Stocks closed lower Thursday ahead of the virtual Jackson Hole gathering of the Federal Reserve and the comments of the central bank’s chairman, Jerome Powell.
Initial jobless claims held near a pandemic low at 353,000 in the latest week.
The Dow Jones Industrial Average fell 192.38 points, or 0.5%. The S&P 500 and the Nasdaq Composite both declined about 0.6% as well.
Stocks had been on a roll the past several sessions, with the S&P 500 rising 2.1% from last Wednesday, when the index bottomed from a brief sell-off, to this Wednesday, when it logged a fresh all-time high.
“After the global rally we’ve seen early in the week equity markets are pulling back mildly today,” wrote Michael Reinking, chief market strategist at New York Stock Exchange.
Some investors may be taking profits—or selling—ahead of the Fed event. “It is hard to categorize this as a selloff and is really just some consolidation following the recent gains,” Reinking says.
The market will listen for what Powell has to say about the future of the central bank’s bond-buying program. As the economy has strengthened, the Fed has signaled that the process may begin soon, though the spread of the Covid-19 Delta variant has complicated matters.
“What investors want to hear is that, in response to an impressive improvement in the economy, the Federal Reserve is planning to gradually reduce their extraordinary measures because they’re not necessary anymore, but will do so incrementally,” said David Donabedian, chief investment officer of CIBC Private Wealth, US.
The pan-European STOXX 600 index was down 0.3%, with Germany’s DAX index the leading decliner among major European bourses, slipping 0.4%.
A survey showed the mood of German consumers darkening, one day after another one showed similar pessimism among German businesses.
Shares of Deutsche Bank, Germany’s largest private lender, were down 3.1% on the New York Stock Exchange after The Wall Street Journal reported that its management arm DWS Group was being investigated by U.S. regulators over claims it overstated efforts to use sustainable investing criteria to manage its assets. DWS Group shares were down nearly 14%.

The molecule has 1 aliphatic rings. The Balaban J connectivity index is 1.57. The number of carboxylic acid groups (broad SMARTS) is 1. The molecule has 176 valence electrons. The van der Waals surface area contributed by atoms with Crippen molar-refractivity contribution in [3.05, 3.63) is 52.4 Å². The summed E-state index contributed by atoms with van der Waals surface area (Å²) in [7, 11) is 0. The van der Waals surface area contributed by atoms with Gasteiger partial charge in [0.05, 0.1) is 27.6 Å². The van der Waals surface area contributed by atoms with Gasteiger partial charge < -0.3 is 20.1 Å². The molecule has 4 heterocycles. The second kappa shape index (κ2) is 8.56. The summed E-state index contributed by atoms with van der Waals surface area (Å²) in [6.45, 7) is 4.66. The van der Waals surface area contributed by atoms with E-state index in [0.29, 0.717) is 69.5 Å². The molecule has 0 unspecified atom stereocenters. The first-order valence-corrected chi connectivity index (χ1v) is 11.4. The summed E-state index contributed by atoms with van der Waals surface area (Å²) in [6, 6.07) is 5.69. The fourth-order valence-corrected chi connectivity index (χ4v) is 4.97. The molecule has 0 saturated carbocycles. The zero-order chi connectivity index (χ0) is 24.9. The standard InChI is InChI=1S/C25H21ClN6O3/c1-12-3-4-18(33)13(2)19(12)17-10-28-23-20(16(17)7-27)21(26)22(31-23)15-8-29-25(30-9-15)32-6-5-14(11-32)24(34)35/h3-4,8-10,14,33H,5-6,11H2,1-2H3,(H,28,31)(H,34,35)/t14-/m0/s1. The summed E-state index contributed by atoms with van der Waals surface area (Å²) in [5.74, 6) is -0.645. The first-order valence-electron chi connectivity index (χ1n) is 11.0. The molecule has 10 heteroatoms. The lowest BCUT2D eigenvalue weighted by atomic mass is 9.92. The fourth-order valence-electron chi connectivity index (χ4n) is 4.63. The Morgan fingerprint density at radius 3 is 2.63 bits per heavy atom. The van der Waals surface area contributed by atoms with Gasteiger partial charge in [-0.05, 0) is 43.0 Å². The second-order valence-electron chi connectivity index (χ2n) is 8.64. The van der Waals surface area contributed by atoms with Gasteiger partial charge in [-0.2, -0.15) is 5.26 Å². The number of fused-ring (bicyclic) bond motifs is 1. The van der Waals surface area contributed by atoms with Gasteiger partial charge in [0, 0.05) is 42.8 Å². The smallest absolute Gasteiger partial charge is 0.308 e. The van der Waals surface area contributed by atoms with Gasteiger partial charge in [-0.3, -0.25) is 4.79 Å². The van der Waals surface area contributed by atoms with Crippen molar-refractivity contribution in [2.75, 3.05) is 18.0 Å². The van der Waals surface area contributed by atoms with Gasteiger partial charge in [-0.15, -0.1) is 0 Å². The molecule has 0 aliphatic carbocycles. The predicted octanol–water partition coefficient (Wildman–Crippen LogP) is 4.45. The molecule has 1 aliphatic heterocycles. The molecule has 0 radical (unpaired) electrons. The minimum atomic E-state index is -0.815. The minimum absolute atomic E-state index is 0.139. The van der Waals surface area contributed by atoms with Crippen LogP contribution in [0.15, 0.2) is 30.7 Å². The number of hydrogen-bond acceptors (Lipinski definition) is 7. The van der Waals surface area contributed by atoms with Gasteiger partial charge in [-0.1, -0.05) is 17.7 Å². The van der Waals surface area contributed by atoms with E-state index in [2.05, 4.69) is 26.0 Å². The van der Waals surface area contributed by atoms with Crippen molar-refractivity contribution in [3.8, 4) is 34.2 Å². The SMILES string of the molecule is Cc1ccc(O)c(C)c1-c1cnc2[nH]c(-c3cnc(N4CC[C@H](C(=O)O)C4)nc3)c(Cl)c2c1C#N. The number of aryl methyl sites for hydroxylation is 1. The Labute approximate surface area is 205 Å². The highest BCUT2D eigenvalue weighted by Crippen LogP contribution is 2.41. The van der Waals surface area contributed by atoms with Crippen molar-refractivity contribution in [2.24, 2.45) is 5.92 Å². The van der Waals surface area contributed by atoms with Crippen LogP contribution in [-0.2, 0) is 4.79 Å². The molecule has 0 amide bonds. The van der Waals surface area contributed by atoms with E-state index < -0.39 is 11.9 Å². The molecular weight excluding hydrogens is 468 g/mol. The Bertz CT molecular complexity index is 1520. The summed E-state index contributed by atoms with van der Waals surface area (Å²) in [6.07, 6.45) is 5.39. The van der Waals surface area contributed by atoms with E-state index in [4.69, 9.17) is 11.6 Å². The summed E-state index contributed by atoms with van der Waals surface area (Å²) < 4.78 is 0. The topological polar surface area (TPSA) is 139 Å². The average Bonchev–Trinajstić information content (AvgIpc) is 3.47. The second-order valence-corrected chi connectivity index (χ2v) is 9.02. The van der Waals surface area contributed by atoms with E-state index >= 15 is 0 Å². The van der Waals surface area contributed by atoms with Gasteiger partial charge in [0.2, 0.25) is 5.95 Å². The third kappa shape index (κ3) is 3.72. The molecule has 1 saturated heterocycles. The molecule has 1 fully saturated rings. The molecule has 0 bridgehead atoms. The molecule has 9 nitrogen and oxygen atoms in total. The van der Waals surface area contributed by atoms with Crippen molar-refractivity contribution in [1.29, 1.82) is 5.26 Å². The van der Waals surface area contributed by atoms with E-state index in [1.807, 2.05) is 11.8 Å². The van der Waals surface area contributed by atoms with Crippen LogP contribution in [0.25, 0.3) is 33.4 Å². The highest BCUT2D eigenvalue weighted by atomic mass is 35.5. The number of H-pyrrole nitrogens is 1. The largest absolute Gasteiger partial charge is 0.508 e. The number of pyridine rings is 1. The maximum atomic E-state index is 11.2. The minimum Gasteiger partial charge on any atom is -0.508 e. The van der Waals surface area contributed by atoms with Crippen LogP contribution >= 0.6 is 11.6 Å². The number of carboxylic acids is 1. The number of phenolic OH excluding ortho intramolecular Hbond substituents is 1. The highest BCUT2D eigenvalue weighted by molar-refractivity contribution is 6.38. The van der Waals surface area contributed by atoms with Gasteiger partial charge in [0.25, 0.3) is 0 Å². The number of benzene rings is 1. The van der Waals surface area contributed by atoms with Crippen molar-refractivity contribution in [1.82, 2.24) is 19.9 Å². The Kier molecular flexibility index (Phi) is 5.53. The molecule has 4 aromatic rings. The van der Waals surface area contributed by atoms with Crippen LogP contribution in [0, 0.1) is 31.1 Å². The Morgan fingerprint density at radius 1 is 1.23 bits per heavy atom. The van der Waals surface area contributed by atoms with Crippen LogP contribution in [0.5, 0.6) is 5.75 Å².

Chinese blue chips as measured by the CSI 300 index fell 2%, and Hong Kong’s Hang Seng Index was down 1.1%. Japan’s Nikkei 225 closed broadly stable.
The South Korean central bank was the first Asian central bank to raise its key interest rate since the pandemic, to an anticipated 0.75%, and Governor Lee Ju-yeol hinted that it might tighten policy further in light of the fast-growing economy.
The yield on benchmark 10-year Treasury notes was 1.35% compared with its U.S. close of 1.34% on Wednesday.
Oil prices were falling after three days of gains. Brent crude slipped 0.9% to $67.73.
Williams-Sonoma (ticker: WSM) stock rose 9.3% after reporting a profit of $3.24 a share, beating estimates of $2.60 a share, on sales of $1.95 billion, above expectations for $1.81 billion.
Dollar General (DG) stock dropped 3.8% after reporting a profit of $2.69 a share, beating estimates of $2.59 a share, on sales of $8.7 billion, above expectations for $8.6 billion.
Dollar Tree (DLTR) stock fell 12.1% after reporting a profit of $1.23 a share, beating estimates for $1 a share, on sales of $6.3 billion, below expectations for $6.4 billion.
Zoom Video Communications (ZM) stock rose 0.85% after getting upgraded to Overweight from Equal Weight at Morgan Stanley.
Yum! Brands (YUM) stock fell 2% after getting downgraded to Perform from Outperform at Oppenheimer.
Nordstrom (JWN) was down 8.5% after the department-store operator was downgraded to Underweight from Equal Weight at Morgan Stanley. Nordstrom stock dropped 18% on Wednesday after reporting earnings.
Corrections & Amplifications: Jerome Powell is chairman of the Federal Reserve. An earlier version of this article incorrectly identified him as the Fed’s president.
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